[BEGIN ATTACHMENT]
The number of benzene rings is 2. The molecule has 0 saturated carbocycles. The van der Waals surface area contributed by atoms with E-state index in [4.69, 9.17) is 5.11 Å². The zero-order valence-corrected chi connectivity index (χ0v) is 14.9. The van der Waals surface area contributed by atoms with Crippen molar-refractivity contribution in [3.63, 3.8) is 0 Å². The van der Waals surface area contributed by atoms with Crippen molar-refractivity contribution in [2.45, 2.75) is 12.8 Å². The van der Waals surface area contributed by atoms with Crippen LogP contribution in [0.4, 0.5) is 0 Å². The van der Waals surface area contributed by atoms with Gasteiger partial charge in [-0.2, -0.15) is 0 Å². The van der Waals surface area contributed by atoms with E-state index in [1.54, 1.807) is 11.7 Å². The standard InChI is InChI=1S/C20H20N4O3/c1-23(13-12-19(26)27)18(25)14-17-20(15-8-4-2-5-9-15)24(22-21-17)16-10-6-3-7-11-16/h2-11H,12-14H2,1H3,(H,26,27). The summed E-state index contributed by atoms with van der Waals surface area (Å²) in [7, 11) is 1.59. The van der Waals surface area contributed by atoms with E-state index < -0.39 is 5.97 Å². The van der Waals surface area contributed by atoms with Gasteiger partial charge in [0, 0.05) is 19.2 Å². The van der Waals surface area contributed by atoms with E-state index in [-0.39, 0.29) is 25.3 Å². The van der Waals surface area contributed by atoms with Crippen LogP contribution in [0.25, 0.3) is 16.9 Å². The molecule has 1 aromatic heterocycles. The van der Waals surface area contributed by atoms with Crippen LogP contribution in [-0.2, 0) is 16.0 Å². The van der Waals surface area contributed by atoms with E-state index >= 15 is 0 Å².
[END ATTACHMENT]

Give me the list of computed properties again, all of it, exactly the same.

The number of benzene rings is 2. The molecule has 0 saturated carbocycles. The van der Waals surface area contributed by atoms with E-state index in [4.69, 9.17) is 5.11 Å². The zero-order valence-corrected chi connectivity index (χ0v) is 14.9. The van der Waals surface area contributed by atoms with Crippen molar-refractivity contribution in [3.63, 3.8) is 0 Å². The van der Waals surface area contributed by atoms with Crippen molar-refractivity contribution in [2.45, 2.75) is 12.8 Å². The van der Waals surface area contributed by atoms with Crippen LogP contribution in [0.4, 0.5) is 0 Å². The van der Waals surface area contributed by atoms with Gasteiger partial charge in [-0.2, -0.15) is 0 Å². The van der Waals surface area contributed by atoms with E-state index in [1.54, 1.807) is 11.7 Å². The standard InChI is InChI=1S/C20H20N4O3/c1-23(13-12-19(26)27)18(25)14-17-20(15-8-4-2-5-9-15)24(22-21-17)16-10-6-3-7-11-16/h2-11H,12-14H2,1H3,(H,26,27). The summed E-state index contributed by atoms with van der Waals surface area (Å²) in [7, 11) is 1.59. The van der Waals surface area contributed by atoms with E-state index < -0.39 is 5.97 Å². The van der Waals surface area contributed by atoms with Gasteiger partial charge in [0, 0.05) is 19.2 Å². The van der Waals surface area contributed by atoms with E-state index in [-0.39, 0.29) is 25.3 Å². The van der Waals surface area contributed by atoms with Crippen LogP contribution in [0.25, 0.3) is 16.9 Å². The molecule has 1 aromatic heterocycles. The van der Waals surface area contributed by atoms with Crippen LogP contribution in [-0.2, 0) is 16.0 Å². The van der Waals surface area contributed by atoms with E-state index >= 15 is 0 Å².